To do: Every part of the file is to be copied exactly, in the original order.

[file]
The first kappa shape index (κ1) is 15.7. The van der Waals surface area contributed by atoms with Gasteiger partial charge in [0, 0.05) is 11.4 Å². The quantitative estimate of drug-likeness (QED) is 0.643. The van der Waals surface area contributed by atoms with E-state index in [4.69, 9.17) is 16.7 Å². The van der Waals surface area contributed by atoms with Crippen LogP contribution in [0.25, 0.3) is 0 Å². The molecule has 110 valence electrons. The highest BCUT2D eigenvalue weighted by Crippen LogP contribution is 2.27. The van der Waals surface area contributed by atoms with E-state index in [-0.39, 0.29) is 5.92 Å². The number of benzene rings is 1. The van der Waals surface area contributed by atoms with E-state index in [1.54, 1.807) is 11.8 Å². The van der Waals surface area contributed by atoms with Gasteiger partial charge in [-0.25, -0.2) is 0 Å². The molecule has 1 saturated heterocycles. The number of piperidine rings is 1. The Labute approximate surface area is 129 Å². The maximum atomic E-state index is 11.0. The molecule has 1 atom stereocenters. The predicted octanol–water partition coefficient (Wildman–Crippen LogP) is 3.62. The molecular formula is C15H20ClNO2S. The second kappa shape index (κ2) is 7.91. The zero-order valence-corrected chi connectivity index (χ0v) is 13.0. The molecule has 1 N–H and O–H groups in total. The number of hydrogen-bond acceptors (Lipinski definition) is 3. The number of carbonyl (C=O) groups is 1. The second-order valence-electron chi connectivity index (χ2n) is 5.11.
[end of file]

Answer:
The first kappa shape index (κ1) is 15.7. The van der Waals surface area contributed by atoms with Gasteiger partial charge in [0, 0.05) is 11.4 Å². The quantitative estimate of drug-likeness (QED) is 0.643. The van der Waals surface area contributed by atoms with E-state index in [4.69, 9.17) is 16.7 Å². The van der Waals surface area contributed by atoms with Crippen LogP contribution in [0.25, 0.3) is 0 Å². The molecule has 110 valence electrons. The highest BCUT2D eigenvalue weighted by Crippen LogP contribution is 2.27. The van der Waals surface area contributed by atoms with E-state index in [-0.39, 0.29) is 5.92 Å². The number of benzene rings is 1. The van der Waals surface area contributed by atoms with E-state index in [1.54, 1.807) is 11.8 Å². The van der Waals surface area contributed by atoms with Gasteiger partial charge in [-0.25, -0.2) is 0 Å². The molecule has 1 saturated heterocycles. The number of piperidine rings is 1. The Labute approximate surface area is 129 Å². The maximum atomic E-state index is 11.0. The molecule has 1 atom stereocenters. The predicted octanol–water partition coefficient (Wildman–Crippen LogP) is 3.62. The molecular formula is C15H20ClNO2S. The second kappa shape index (κ2) is 7.91. The zero-order valence-corrected chi connectivity index (χ0v) is 13.0. The molecule has 1 N–H and O–H groups in total. The number of hydrogen-bond acceptors (Lipinski definition) is 3. The number of carbonyl (C=O) groups is 1. The second-order valence-electron chi connectivity index (χ2n) is 5.11.